While gypsum-board plenum barriers are just as cost-effective as stone wool plenum barriers and perform as well acoustically, the rigidity of the material can be a disadvantage in some buildings where there is floor/roof deflection, seismic joints, or expansion/contraction joints. This article focuses on stone wool plenum barriers due to their low cost, relatively quick installation, pliability, and high sound-isolation performance, but other materials may prove to be appropriate in some applications.

The goals of this most current phase of the research were twofold. First, the objective was to test whether stone wool plenum barriers could achieve the high sound-isolation ratings that are required by acoustic standards. Secondly, the mission was to determine whether the plenum barriers could be simplified to decrease material cost or installation time. The test series investigated if the thickness/weight of the plenum barrier could be decreased, if the foil facing could be eliminated, and if taping the vertical seams between plenum barrier panels could be eliminated.

A series of sound-isolation tests was performed on a suspended, modular, acoustic ceiling system with and without various lightweight plenum barriers under laboratory conditions in a dual-room chamber. For the baseline test, the specimen comprised a metal suspension grid filled with ceiling panels, but no plenum barrier above the demising 
wall. Subsequent tests added various lightweight plenum barriers. In all 
cases, the ceiling grid ran continuously (uninterrupted) over the top of the laboratory’s central demising wall.

A senior test engineer performed 
all tests at NGC Testing Services (Buffalo, New York). The laboratory is accredited by the National Voluntary Laboratory Accreditation Program (Laboratory Code 200291-0). Tests were performed according to ASTM E1414, Standard Test Method for Airborne Sound Attenuation Between Rooms Sharing a Common Ceiling Plenum, and ASTM E413, Classification for Rating Sound Insulation.

Figure 3 shows the single- and double-layer stone wool plenum barriers being installed in the laboratory for testing. The stone wool material was 38 mm (1 ½ in.) thick with a density of 128 kg/m3 (8 pcf) and surface weight of 4.88 kg/m2 (1.5 psf).

Figure 3: Lightweight stone wool plenum barriers installed above the central demising wall of the laboratory’s chamber during testing. Shown are single-layer (1), double-layer with a 41-mm (1 5/8-in.) air space in between (2), double-layer with seams staggered and small cuts at the bottom so the panels slid down over the grid bulb (3), and installation complete with tops screwed, seams taped, and ceiling panels installed (4).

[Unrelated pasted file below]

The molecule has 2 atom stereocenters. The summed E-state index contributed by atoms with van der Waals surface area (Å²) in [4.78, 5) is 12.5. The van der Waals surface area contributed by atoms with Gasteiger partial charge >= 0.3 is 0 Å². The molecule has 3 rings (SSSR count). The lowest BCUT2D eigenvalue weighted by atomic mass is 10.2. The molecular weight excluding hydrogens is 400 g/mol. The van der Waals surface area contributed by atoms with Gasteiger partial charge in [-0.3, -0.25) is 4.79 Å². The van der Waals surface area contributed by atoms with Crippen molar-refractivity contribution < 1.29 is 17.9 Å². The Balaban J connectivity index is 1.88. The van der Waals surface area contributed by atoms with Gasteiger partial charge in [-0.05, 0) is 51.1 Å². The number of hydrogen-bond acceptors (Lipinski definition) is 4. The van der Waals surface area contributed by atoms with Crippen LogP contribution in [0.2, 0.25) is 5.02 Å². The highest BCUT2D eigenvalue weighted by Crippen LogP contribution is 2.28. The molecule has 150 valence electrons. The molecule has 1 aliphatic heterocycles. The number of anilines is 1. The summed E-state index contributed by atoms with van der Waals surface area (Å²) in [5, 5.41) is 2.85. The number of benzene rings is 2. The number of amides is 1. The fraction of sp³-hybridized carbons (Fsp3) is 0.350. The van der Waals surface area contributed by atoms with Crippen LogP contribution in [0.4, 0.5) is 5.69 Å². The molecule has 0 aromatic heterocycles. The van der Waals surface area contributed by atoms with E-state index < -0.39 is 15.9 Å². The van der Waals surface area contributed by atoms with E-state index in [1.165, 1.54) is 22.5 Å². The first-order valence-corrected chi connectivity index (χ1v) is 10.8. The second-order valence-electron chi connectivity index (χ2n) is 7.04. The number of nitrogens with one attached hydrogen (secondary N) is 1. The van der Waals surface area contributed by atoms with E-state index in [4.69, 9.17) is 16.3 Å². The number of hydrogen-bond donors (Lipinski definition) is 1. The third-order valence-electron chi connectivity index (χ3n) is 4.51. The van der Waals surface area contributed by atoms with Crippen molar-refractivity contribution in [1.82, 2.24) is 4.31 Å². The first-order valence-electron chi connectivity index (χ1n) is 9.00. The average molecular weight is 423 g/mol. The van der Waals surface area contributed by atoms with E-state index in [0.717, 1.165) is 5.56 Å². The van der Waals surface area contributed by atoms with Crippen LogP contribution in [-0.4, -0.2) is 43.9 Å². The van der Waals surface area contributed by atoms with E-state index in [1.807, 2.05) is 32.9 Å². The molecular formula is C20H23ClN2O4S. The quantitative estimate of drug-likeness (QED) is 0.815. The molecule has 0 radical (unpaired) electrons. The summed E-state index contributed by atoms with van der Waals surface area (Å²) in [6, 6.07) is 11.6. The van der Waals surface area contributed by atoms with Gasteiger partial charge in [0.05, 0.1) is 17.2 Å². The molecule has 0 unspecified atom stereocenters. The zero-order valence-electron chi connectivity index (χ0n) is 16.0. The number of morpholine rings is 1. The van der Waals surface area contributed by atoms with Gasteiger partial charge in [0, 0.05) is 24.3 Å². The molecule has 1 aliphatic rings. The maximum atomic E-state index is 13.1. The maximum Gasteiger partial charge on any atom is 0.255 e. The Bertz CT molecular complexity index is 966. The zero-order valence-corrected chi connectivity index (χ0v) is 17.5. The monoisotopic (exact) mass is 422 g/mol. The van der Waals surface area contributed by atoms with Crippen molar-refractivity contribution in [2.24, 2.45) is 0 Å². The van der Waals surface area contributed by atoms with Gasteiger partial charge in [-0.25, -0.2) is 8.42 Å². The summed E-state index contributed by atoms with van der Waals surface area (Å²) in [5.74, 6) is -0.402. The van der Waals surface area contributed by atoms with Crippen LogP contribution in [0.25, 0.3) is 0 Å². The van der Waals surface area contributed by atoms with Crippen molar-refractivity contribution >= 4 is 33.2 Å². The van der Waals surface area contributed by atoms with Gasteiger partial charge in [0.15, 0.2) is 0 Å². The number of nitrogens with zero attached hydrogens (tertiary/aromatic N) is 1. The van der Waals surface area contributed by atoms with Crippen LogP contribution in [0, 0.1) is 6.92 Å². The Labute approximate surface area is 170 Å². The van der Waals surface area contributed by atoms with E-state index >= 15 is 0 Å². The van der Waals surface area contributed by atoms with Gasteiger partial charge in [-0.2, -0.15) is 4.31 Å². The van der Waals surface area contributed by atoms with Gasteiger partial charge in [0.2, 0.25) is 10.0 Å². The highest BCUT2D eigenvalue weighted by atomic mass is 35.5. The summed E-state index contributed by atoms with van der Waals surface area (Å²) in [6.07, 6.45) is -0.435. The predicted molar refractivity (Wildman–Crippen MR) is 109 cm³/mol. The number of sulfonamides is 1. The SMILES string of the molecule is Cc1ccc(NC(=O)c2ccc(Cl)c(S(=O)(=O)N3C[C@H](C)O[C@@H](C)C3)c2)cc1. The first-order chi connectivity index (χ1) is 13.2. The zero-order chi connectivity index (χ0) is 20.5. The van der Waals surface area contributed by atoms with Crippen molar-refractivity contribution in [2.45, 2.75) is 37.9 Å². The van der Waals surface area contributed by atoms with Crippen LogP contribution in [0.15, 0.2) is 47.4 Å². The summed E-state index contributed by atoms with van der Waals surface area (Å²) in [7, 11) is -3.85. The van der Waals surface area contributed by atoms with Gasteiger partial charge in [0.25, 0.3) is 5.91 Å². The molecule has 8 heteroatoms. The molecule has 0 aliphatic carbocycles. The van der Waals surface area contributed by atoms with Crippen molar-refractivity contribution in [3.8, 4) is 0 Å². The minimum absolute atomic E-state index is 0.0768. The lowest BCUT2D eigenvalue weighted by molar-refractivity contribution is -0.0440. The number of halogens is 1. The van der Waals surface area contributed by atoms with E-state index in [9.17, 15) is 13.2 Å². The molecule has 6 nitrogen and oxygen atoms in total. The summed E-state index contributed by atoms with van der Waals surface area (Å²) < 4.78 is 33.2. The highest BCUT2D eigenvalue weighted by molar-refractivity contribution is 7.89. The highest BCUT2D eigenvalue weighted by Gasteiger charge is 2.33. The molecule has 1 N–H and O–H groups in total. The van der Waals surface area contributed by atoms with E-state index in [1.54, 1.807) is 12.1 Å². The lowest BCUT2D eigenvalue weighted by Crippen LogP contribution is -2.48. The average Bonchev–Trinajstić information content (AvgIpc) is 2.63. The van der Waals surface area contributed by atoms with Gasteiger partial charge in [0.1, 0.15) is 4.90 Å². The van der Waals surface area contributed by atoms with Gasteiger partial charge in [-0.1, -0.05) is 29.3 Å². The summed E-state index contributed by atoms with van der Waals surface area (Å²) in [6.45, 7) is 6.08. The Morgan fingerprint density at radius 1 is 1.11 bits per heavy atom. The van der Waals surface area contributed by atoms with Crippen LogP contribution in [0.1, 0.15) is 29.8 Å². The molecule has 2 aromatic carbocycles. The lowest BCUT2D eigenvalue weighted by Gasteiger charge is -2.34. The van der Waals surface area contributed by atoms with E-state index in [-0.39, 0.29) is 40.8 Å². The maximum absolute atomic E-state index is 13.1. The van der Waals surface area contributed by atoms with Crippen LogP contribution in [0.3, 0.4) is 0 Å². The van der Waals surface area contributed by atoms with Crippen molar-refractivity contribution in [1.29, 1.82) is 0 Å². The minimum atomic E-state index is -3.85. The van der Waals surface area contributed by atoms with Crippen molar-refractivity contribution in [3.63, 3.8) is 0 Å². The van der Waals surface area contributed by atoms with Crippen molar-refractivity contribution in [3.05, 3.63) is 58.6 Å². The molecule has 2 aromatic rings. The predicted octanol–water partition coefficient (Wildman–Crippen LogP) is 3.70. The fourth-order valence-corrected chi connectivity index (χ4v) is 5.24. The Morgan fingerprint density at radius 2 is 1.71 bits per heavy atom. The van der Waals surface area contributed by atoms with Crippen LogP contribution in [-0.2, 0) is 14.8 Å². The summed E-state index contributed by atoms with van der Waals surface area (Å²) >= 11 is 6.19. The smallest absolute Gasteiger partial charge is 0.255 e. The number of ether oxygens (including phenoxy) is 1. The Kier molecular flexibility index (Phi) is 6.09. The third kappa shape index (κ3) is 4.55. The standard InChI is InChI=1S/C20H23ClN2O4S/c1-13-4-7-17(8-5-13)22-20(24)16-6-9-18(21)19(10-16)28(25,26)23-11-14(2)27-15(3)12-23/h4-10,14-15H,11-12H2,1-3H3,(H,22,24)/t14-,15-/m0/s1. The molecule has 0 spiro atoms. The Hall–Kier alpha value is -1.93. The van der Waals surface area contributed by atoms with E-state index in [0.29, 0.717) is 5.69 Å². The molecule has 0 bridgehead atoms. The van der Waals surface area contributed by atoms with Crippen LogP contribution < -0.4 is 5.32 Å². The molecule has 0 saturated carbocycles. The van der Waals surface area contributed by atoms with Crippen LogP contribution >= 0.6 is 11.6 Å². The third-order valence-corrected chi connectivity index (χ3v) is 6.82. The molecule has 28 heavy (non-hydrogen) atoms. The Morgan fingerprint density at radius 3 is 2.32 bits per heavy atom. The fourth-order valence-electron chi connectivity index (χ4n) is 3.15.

For most of the tests, the plenum barrier panels had a fiber-reinforced foil facing on one side. When the double-layer plenum barriers were tested, the foil was oriented toward the open ceiling plenum—not into the small, interstitial airspace between the two layers. The plenum barriers were mechanically fastened along the top edge using common, self-tapping, sheet metal screws with insulation washers into a common 41-mm 
(1 5/8-in.) wide metal channel attached to the test chamber overhead slab. Screws were spaced approximately 305 to 457 mm (12 to 18 in.) on center (o.c.). Typically, each 610-mm (24-in.) panel had two screws along the top. The bottoms of the plenum barriers were only friction-fitted against the top track of the demising wall and the grid. They were not mechanically fastened, glued, or caulked. No neoprene gaskets (as seen in some project-specific plenum barrier details) were used.

Each panel was abutted to the adjacent panels along the sides with no overlap. For some tests, the vertical seams between adjacent panels were taped using 50-mm (2-in.) wide metal tape for sealing butt-joints. When the double-layer plenum barriers were tested, the 610-mm (24-in.) wide panels were staggered 305 mm (12 in.) so the seams were not aligned. This required a small cut along the bottom of one layer of the plenum barrier panels so they could slide down over the grid bulb and allow the bottom of the plenum barrier panel to sit on the top track of the demising wall.

No caulk or sealant was used. Small gaps around and between some of the plenum-barrier panels were visible. Most gaps were closed during installation due to the pliability of the stone wool. The panels were cut slightly oversized and then compressed vertically and laterally during installation, which helped prevent gaps.

Figure 4: The effects of using lightweight, stone wool, plenum barriers on room-to-room sound isolation when the demising walls stop at the underside of a continuous, suspended acoustic ceiling grid.

Improving sound-isolation performance